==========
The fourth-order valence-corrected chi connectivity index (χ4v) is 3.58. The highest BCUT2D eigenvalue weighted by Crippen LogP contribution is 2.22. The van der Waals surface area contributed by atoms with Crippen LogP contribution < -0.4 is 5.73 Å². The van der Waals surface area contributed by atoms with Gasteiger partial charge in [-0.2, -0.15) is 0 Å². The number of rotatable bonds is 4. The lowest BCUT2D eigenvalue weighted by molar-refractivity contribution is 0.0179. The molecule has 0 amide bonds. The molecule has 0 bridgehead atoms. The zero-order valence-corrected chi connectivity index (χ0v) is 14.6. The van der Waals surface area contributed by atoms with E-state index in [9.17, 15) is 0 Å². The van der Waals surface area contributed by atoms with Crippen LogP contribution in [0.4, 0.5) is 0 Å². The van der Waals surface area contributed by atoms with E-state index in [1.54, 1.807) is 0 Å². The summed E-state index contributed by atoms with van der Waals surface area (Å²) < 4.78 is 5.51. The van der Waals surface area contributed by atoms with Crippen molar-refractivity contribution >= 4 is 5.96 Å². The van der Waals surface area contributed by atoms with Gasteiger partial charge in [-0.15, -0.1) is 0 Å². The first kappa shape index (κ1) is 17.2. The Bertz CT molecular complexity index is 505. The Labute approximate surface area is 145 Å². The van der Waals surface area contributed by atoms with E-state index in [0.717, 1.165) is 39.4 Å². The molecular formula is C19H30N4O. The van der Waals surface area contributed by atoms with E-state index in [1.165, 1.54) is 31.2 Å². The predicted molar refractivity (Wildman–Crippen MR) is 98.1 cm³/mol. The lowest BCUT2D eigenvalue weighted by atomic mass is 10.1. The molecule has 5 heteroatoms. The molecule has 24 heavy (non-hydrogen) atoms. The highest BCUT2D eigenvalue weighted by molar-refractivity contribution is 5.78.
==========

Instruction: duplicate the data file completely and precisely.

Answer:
The fourth-order valence-corrected chi connectivity index (χ4v) is 3.58. The highest BCUT2D eigenvalue weighted by Crippen LogP contribution is 2.22. The van der Waals surface area contributed by atoms with Crippen LogP contribution < -0.4 is 5.73 Å². The van der Waals surface area contributed by atoms with Gasteiger partial charge in [-0.2, -0.15) is 0 Å². The number of rotatable bonds is 4. The lowest BCUT2D eigenvalue weighted by molar-refractivity contribution is 0.0179. The molecule has 0 amide bonds. The molecule has 0 bridgehead atoms. The zero-order valence-corrected chi connectivity index (χ0v) is 14.6. The van der Waals surface area contributed by atoms with E-state index in [9.17, 15) is 0 Å². The van der Waals surface area contributed by atoms with Crippen LogP contribution in [0.4, 0.5) is 0 Å². The van der Waals surface area contributed by atoms with E-state index in [1.54, 1.807) is 0 Å². The summed E-state index contributed by atoms with van der Waals surface area (Å²) < 4.78 is 5.51. The van der Waals surface area contributed by atoms with Crippen molar-refractivity contribution >= 4 is 5.96 Å². The van der Waals surface area contributed by atoms with Gasteiger partial charge in [-0.15, -0.1) is 0 Å². The first kappa shape index (κ1) is 17.2. The Bertz CT molecular complexity index is 505. The Labute approximate surface area is 145 Å². The van der Waals surface area contributed by atoms with E-state index in [0.717, 1.165) is 39.4 Å². The molecular formula is C19H30N4O. The van der Waals surface area contributed by atoms with E-state index in [1.165, 1.54) is 31.2 Å². The predicted molar refractivity (Wildman–Crippen MR) is 98.1 cm³/mol. The lowest BCUT2D eigenvalue weighted by atomic mass is 10.1. The molecule has 5 heteroatoms. The molecule has 24 heavy (non-hydrogen) atoms. The highest BCUT2D eigenvalue weighted by molar-refractivity contribution is 5.78.